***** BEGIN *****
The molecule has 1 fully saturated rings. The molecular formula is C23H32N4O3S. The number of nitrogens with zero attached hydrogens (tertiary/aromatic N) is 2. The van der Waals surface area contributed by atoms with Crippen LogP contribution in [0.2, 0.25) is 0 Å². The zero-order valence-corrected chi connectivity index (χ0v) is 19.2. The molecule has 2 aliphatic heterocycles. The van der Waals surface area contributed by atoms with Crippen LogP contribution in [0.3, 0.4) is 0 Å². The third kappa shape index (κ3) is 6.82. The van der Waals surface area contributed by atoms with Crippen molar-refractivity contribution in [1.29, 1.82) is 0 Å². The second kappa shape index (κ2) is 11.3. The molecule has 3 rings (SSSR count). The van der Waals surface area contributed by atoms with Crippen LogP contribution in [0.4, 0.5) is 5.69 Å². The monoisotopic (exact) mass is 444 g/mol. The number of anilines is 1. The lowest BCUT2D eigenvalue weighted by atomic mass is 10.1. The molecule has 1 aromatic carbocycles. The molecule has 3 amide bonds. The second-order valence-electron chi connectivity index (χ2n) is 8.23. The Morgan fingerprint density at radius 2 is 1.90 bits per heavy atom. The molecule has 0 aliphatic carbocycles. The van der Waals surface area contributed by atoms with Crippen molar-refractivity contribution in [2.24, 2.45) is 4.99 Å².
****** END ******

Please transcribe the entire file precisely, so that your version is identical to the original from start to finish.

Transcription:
The molecule has 1 fully saturated rings. The molecular formula is C23H32N4O3S. The number of nitrogens with zero attached hydrogens (tertiary/aromatic N) is 2. The van der Waals surface area contributed by atoms with Crippen LogP contribution in [0.2, 0.25) is 0 Å². The zero-order valence-corrected chi connectivity index (χ0v) is 19.2. The molecule has 2 aliphatic heterocycles. The van der Waals surface area contributed by atoms with Crippen LogP contribution in [0.3, 0.4) is 0 Å². The third kappa shape index (κ3) is 6.82. The van der Waals surface area contributed by atoms with Crippen molar-refractivity contribution in [1.29, 1.82) is 0 Å². The second kappa shape index (κ2) is 11.3. The molecule has 3 rings (SSSR count). The van der Waals surface area contributed by atoms with Crippen LogP contribution in [0.4, 0.5) is 5.69 Å². The monoisotopic (exact) mass is 444 g/mol. The number of anilines is 1. The lowest BCUT2D eigenvalue weighted by atomic mass is 10.1. The molecule has 1 aromatic carbocycles. The molecule has 3 amide bonds. The second-order valence-electron chi connectivity index (χ2n) is 8.23. The Morgan fingerprint density at radius 2 is 1.90 bits per heavy atom. The molecule has 0 aliphatic carbocycles. The van der Waals surface area contributed by atoms with Crippen molar-refractivity contribution in [2.24, 2.45) is 4.99 Å².